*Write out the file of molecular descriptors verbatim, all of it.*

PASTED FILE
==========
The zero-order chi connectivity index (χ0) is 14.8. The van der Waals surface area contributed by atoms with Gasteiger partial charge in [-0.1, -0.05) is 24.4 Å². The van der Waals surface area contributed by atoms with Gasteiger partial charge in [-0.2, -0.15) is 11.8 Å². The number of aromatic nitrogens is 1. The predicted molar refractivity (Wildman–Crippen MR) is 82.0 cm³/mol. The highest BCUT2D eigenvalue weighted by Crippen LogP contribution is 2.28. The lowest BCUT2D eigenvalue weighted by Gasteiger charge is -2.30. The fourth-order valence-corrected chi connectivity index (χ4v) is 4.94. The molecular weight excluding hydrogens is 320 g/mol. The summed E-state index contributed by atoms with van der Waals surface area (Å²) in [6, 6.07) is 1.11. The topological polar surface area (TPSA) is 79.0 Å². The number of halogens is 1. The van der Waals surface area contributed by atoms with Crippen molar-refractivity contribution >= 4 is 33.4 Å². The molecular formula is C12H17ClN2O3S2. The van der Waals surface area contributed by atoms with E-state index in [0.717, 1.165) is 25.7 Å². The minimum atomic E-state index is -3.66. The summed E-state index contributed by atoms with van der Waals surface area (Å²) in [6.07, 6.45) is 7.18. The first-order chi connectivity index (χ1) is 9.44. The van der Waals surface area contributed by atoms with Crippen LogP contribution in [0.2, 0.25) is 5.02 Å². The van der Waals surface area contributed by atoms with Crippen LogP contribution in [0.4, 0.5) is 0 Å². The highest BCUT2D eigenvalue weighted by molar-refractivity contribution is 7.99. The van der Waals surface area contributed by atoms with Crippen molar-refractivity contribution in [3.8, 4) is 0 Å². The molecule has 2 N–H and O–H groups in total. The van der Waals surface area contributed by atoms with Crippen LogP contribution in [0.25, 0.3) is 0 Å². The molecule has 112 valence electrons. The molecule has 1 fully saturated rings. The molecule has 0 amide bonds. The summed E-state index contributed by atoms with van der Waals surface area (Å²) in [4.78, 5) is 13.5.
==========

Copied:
The zero-order chi connectivity index (χ0) is 14.8. The van der Waals surface area contributed by atoms with Gasteiger partial charge in [-0.1, -0.05) is 24.4 Å². The van der Waals surface area contributed by atoms with Gasteiger partial charge in [-0.2, -0.15) is 11.8 Å². The number of aromatic nitrogens is 1. The predicted molar refractivity (Wildman–Crippen MR) is 82.0 cm³/mol. The highest BCUT2D eigenvalue weighted by Crippen LogP contribution is 2.28. The lowest BCUT2D eigenvalue weighted by Gasteiger charge is -2.30. The fourth-order valence-corrected chi connectivity index (χ4v) is 4.94. The molecular weight excluding hydrogens is 320 g/mol. The summed E-state index contributed by atoms with van der Waals surface area (Å²) in [6, 6.07) is 1.11. The topological polar surface area (TPSA) is 79.0 Å². The number of halogens is 1. The van der Waals surface area contributed by atoms with Crippen molar-refractivity contribution >= 4 is 33.4 Å². The molecular formula is C12H17ClN2O3S2. The van der Waals surface area contributed by atoms with E-state index in [0.717, 1.165) is 25.7 Å². The minimum atomic E-state index is -3.66. The summed E-state index contributed by atoms with van der Waals surface area (Å²) in [6.07, 6.45) is 7.18. The first-order chi connectivity index (χ1) is 9.44. The van der Waals surface area contributed by atoms with Crippen LogP contribution in [0.2, 0.25) is 5.02 Å². The van der Waals surface area contributed by atoms with Crippen LogP contribution in [0.4, 0.5) is 0 Å². The highest BCUT2D eigenvalue weighted by molar-refractivity contribution is 7.99. The van der Waals surface area contributed by atoms with Crippen molar-refractivity contribution in [3.8, 4) is 0 Å². The molecule has 2 N–H and O–H groups in total. The van der Waals surface area contributed by atoms with Crippen LogP contribution in [0.25, 0.3) is 0 Å². The molecule has 112 valence electrons. The molecule has 1 fully saturated rings. The molecule has 0 amide bonds. The summed E-state index contributed by atoms with van der Waals surface area (Å²) in [4.78, 5) is 13.5.